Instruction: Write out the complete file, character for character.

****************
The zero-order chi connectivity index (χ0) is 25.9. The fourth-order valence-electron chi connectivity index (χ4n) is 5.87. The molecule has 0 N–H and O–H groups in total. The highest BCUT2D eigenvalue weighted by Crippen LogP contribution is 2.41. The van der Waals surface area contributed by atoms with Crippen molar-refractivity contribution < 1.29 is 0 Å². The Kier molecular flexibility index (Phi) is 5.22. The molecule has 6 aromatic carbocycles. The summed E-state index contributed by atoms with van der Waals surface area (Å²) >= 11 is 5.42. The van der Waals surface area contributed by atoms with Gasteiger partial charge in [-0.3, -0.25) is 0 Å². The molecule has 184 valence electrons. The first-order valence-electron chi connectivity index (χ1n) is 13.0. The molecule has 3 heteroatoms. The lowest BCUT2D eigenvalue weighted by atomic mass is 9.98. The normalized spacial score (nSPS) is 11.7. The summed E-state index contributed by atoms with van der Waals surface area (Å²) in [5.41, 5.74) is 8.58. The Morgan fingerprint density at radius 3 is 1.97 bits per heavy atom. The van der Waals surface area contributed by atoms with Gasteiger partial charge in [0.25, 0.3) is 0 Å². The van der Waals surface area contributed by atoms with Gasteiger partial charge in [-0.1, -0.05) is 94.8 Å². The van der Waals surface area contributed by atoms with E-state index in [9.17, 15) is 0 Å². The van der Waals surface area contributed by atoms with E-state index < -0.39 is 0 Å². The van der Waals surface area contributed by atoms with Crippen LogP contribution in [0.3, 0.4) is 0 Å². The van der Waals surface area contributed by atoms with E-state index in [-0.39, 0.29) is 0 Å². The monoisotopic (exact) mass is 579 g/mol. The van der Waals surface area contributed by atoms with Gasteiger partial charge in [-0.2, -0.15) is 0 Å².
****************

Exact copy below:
The zero-order chi connectivity index (χ0) is 25.9. The fourth-order valence-electron chi connectivity index (χ4n) is 5.87. The molecule has 0 N–H and O–H groups in total. The highest BCUT2D eigenvalue weighted by Crippen LogP contribution is 2.41. The van der Waals surface area contributed by atoms with Crippen molar-refractivity contribution < 1.29 is 0 Å². The Kier molecular flexibility index (Phi) is 5.22. The molecule has 6 aromatic carbocycles. The summed E-state index contributed by atoms with van der Waals surface area (Å²) >= 11 is 5.42. The van der Waals surface area contributed by atoms with Gasteiger partial charge in [-0.3, -0.25) is 0 Å². The molecule has 184 valence electrons. The first-order valence-electron chi connectivity index (χ1n) is 13.0. The molecule has 3 heteroatoms. The lowest BCUT2D eigenvalue weighted by atomic mass is 9.98. The normalized spacial score (nSPS) is 11.7. The summed E-state index contributed by atoms with van der Waals surface area (Å²) in [5.41, 5.74) is 8.58. The Morgan fingerprint density at radius 3 is 1.97 bits per heavy atom. The van der Waals surface area contributed by atoms with Gasteiger partial charge in [0.25, 0.3) is 0 Å². The van der Waals surface area contributed by atoms with Gasteiger partial charge in [-0.1, -0.05) is 94.8 Å². The van der Waals surface area contributed by atoms with E-state index in [9.17, 15) is 0 Å². The van der Waals surface area contributed by atoms with E-state index < -0.39 is 0 Å². The van der Waals surface area contributed by atoms with Crippen LogP contribution in [0.3, 0.4) is 0 Å². The van der Waals surface area contributed by atoms with E-state index in [-0.39, 0.29) is 0 Å². The monoisotopic (exact) mass is 579 g/mol. The van der Waals surface area contributed by atoms with Gasteiger partial charge in [-0.2, -0.15) is 0 Å².